Latest posts by Verdun

Fixing browk plants with selotape

Posted: 16/07/2016 at 13:51

Unlikely to work but a tall support cane in addition to the tape may help.

however, wakeshine, I would cut off the broken stem and hopefully encourage further growth from intact stems.  Apply a balanced fertiliser too if you do this.  .....oh!  And stake the remaining stems now with soft twine and do so in several places.  I grow pretty tall delphiniums that cope well with winds .....they are supported throughout the stems.  

mom plant

Posted: 16/07/2016 at 13:41

Your "mum/mom" plant...chrysanthemum...will not flower for a few weeks yet marsh31.  it is doing exactly what it is supppsed to do, viz., send up lots of foliage and then flower in late summer.  


Posted: 15/07/2016 at 21:14


Garden Rescue - TV Programme

Posted: 15/07/2016 at 21:03

Come on Folks.  Another garden prog....surely it's good isn't it?  

I record Garden Rescue and although there are some "flaws" I enjoy the prog.

charlie being overweight?  Who cares?  She is pleasant, kept me tuned in to Ground Force years ago and forms a nice team with the brothers.  Fun and easy viewing.  

Agastache Blue Boa

Posted: 15/07/2016 at 20:58

Hiya Peanuts

you should be able to dig blue boa up and repot.  by the time autumn comes they will be bigger but not sufficiently so to survive a cold winter.  I would pot them up and in a month or so take a couple of cuttings.  You will then have a group to plant out in mid spring.  Sun, sun and sun for agastaches but they will not like drying out too much until established or being crowded by other plants.

be careful though...agastaches can be addictive ! 


Posted: 15/07/2016 at 20:50

You too Runny 


Posted: 15/07/2016 at 20:41

Hiya Madeleine

similar to Fairygirl but use a john innes compost if growing in pots.  Although they do require very little maintenance and are reputed to like dry comditions phormiums still need extra watering now and then to look good. 

phormiums when old look tatty.  They will grow large too if left undivided.    To keep their leaves colourful divide every 3 years.  Also remove the oldest foliage in spring with secateurs or, better still with sharp scissors.  A feed in spring is sufficient.  no need to water over winter.  snails love to hide in and eat phormium foliage so watch out for them.

Agastache Blue Boa

Posted: 15/07/2016 at 19:59

Hiya Peanuts 

since nobody else has replied, I grow several agastaches....prob a dozen different varieties.  Love them all.  From orange to yellow to red to pink to blue and all flower like mad all summer.  All have different foliage smells from liquorice to mint to chocolate and more.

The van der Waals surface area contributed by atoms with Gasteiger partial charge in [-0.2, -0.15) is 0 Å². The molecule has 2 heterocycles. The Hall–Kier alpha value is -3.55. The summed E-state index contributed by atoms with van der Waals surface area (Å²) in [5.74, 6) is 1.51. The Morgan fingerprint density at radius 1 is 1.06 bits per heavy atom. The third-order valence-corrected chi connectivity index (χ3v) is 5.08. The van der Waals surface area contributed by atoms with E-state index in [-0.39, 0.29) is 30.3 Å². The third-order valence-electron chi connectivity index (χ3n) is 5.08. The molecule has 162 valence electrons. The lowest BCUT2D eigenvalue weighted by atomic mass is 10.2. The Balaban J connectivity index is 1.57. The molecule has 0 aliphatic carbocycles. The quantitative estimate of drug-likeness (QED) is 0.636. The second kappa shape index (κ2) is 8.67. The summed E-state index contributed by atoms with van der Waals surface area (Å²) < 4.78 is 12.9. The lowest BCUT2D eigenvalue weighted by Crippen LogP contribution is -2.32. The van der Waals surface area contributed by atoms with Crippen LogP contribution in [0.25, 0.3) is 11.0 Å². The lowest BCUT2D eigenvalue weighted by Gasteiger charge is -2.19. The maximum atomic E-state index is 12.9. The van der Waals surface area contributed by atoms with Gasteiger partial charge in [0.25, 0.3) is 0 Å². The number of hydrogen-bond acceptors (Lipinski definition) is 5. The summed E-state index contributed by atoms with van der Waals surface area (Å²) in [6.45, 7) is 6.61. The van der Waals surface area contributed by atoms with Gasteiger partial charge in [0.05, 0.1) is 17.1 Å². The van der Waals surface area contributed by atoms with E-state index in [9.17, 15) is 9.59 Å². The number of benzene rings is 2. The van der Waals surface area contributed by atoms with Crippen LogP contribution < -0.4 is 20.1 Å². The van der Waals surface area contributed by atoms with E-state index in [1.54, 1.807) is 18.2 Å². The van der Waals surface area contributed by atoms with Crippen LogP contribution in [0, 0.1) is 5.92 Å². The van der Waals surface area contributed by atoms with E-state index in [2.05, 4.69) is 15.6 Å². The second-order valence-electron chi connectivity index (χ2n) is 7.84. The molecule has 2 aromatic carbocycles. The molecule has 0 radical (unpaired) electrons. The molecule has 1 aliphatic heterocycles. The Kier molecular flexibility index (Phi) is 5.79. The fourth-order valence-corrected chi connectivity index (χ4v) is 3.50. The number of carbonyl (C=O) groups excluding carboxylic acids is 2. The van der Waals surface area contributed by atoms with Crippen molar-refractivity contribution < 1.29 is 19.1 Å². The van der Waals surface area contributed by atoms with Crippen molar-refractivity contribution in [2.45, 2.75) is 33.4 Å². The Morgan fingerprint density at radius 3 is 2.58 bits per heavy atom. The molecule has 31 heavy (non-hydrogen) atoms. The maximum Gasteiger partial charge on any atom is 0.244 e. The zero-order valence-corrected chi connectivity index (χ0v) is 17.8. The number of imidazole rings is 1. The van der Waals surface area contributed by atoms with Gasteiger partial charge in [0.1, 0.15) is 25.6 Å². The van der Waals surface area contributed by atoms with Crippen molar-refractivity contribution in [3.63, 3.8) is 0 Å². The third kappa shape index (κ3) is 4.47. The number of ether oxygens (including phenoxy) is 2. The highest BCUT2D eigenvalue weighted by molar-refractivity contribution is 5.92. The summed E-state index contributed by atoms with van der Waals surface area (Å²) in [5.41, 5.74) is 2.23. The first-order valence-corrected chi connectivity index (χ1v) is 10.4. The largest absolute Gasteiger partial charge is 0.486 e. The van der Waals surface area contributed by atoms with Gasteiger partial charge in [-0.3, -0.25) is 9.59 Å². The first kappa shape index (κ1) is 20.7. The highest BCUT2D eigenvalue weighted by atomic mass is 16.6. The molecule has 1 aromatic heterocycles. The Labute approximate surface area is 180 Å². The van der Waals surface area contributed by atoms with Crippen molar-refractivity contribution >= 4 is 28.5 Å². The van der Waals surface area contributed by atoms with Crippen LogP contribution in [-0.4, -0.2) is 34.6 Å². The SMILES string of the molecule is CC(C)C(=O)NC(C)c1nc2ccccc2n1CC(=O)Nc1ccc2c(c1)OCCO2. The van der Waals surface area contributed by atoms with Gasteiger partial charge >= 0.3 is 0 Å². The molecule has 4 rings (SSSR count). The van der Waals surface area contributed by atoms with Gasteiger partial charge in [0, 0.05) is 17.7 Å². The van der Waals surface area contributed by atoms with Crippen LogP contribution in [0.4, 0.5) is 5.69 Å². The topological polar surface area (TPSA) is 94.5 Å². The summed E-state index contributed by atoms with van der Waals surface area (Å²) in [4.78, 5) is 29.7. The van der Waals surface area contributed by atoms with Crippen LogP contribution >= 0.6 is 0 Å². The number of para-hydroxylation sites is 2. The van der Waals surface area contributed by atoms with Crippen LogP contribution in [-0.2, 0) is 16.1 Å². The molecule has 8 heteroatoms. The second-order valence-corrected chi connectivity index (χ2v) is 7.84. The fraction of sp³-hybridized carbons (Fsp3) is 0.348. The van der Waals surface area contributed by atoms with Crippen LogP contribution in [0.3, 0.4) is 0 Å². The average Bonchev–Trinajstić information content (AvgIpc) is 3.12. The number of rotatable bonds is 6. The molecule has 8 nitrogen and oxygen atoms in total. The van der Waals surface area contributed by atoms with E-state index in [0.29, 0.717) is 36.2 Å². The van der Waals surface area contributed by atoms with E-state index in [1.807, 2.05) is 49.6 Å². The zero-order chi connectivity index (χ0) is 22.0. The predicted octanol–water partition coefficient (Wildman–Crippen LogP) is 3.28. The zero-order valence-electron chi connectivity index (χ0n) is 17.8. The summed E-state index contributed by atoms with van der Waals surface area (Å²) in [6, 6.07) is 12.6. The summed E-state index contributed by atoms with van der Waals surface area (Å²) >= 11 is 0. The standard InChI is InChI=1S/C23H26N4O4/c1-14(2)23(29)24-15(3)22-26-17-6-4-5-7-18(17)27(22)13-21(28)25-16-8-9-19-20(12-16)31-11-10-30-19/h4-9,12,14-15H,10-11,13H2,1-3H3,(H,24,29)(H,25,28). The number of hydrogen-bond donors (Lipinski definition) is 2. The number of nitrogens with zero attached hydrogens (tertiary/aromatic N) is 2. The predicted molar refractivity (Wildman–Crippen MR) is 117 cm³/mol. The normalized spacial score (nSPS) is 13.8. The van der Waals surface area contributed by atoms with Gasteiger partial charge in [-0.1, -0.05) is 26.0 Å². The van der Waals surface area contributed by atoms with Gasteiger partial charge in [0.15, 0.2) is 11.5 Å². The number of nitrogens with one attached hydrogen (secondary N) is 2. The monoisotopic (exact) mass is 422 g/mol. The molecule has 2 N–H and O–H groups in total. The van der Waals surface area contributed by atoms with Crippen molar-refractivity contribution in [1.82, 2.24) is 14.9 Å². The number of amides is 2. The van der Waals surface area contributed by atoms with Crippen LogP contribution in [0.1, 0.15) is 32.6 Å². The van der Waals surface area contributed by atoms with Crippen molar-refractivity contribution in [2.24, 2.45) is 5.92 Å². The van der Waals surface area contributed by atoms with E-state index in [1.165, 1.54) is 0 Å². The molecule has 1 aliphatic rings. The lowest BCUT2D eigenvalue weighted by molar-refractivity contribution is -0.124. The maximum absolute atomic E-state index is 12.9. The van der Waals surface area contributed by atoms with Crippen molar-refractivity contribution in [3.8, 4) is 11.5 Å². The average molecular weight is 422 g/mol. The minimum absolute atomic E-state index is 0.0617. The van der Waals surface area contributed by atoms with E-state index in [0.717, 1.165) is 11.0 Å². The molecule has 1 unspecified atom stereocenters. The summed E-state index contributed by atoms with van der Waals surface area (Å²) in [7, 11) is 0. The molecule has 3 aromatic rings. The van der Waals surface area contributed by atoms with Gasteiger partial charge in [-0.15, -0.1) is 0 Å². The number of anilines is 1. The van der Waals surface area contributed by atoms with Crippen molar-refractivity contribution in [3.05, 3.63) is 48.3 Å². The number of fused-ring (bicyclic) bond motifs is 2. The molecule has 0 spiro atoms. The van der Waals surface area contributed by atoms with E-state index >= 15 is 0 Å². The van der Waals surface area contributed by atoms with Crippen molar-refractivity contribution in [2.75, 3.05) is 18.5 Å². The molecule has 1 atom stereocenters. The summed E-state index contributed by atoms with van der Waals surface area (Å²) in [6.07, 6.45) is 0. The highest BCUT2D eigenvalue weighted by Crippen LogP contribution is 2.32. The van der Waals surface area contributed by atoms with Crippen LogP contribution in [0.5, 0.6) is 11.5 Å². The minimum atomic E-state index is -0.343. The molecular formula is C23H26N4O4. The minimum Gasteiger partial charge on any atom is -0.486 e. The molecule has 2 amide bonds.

a couple of things......firstly I would pot on both Black Adder and Blue Boa and do so a few times to produce plants  for NEXT year.  Yoy can still enjoy them as pot plants this year but they will not like being dug up for winter protection (if you are in a cold area you are likely to lose them in a typical winter)

Secondly, cuttings.  I find Blue Boa easy from cuttings right now.  Taken from the base or up the stem.  I use rooting really does make a difference for agastaches.  Take the cuttings, trim them up and drop  into a saucer of water for 10 mins or so.  use a 50/50 perlite and multi purpose compost and water before inserting the cuttings.  I use an ordinary unheated propagator in a sheltered warm part of the garden.

Black Adder I find is slightly stubborn.  I take basal stems pushing down into the compost to try and secure some rooted pieces and pot these up.  semi ripe cuttings also take but percentage success rate is low.  

Hope this helps 


Posted: 15/07/2016 at 19:42

I have Dierama Gunevere.  Now going over but a superb white flowering for weeks.  Mine was backed by an equally large pale blue delphinium displaying numerous tall spikes. 

Alan, they WILL take up room so give them plenty of space.  

Extra watering in spring will help produce plenty pf flowers and healthy foliage.

keenongreen, rain does not affect mine that way....mind you the Cornish sun may be a factor 

Anemone Wild Swan

Posted: 15/07/2016 at 19:35

Picture just taken as flowers folding a little in the evening but here is one of my Wild Swans.  hence the rather dull picture

 Been in flower since May, will continue until autumn and is now in its 4th year providing flowers every summer, all summer,  from its first year.   A large healthy, robust and beautiful plant.  Ruffled Swan ...first about to flower a little further down.  Deschampsia behind, with  Sanguisorba White Tanna behind that soon to flower.

cultivation?  different quality clones about I think but mine are in the richest soil I have, in slightly dappled shade....mine does receive plenty of afternoon sunshine but taller plants filter it somewhat ...., and given rich compost at planting time plus a mulch of pelleted chicken manure, fish blood and bone and a mixer of ordinary mpc.  

Planting in poor dry soil would be a waste of money and time.  

For me Wild Swan is superb....I have 3 plus its "cousin" Ruffled Swan.  Will be interesting to observe the differences between Ruffled and Wild Swan but already the former has a robust constitution and the soon to unfurl buds look promising

I suggest NOT buying as plugs or as 9cm them large and in flower and take the trouble right from planting time to treat 'em well 

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They wont catch me......

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